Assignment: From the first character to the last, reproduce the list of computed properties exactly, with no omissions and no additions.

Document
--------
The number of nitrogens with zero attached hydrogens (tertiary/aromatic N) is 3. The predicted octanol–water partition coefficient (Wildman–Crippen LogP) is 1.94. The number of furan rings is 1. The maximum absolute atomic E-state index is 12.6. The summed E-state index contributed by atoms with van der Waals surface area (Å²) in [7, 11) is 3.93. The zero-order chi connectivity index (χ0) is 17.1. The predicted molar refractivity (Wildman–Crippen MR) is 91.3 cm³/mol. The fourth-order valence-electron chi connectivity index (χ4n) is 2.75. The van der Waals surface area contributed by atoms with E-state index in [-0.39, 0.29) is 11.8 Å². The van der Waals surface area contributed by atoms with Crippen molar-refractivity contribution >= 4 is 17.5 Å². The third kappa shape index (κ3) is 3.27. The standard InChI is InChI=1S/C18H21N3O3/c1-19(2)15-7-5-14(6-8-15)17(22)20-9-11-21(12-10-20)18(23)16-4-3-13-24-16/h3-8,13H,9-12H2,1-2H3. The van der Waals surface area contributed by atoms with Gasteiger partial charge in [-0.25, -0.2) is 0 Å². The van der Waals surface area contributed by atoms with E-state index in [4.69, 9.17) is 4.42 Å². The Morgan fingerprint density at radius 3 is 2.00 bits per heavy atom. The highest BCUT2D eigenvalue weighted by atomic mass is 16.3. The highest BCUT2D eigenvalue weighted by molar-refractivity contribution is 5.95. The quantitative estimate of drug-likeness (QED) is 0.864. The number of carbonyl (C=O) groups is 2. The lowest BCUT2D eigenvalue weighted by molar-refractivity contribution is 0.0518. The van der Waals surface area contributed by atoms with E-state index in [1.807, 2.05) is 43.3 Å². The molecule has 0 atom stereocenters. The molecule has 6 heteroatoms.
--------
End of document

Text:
The number of nitrogens with zero attached hydrogens (tertiary/aromatic N) is 3. The predicted octanol–water partition coefficient (Wildman–Crippen LogP) is 1.94. The number of furan rings is 1. The maximum absolute atomic E-state index is 12.6. The summed E-state index contributed by atoms with van der Waals surface area (Å²) in [7, 11) is 3.93. The zero-order chi connectivity index (χ0) is 17.1. The predicted molar refractivity (Wildman–Crippen MR) is 91.3 cm³/mol. The fourth-order valence-electron chi connectivity index (χ4n) is 2.75. The van der Waals surface area contributed by atoms with E-state index in [-0.39, 0.29) is 11.8 Å². The van der Waals surface area contributed by atoms with Crippen molar-refractivity contribution >= 4 is 17.5 Å². The third kappa shape index (κ3) is 3.27. The standard InChI is InChI=1S/C18H21N3O3/c1-19(2)15-7-5-14(6-8-15)17(22)20-9-11-21(12-10-20)18(23)16-4-3-13-24-16/h3-8,13H,9-12H2,1-2H3. The van der Waals surface area contributed by atoms with Gasteiger partial charge in [-0.25, -0.2) is 0 Å². The van der Waals surface area contributed by atoms with E-state index in [4.69, 9.17) is 4.42 Å². The Morgan fingerprint density at radius 3 is 2.00 bits per heavy atom. The highest BCUT2D eigenvalue weighted by atomic mass is 16.3. The highest BCUT2D eigenvalue weighted by molar-refractivity contribution is 5.95. The quantitative estimate of drug-likeness (QED) is 0.864. The number of carbonyl (C=O) groups is 2. The lowest BCUT2D eigenvalue weighted by molar-refractivity contribution is 0.0518. The van der Waals surface area contributed by atoms with E-state index in [1.807, 2.05) is 43.3 Å². The molecule has 0 atom stereocenters. The molecule has 6 heteroatoms.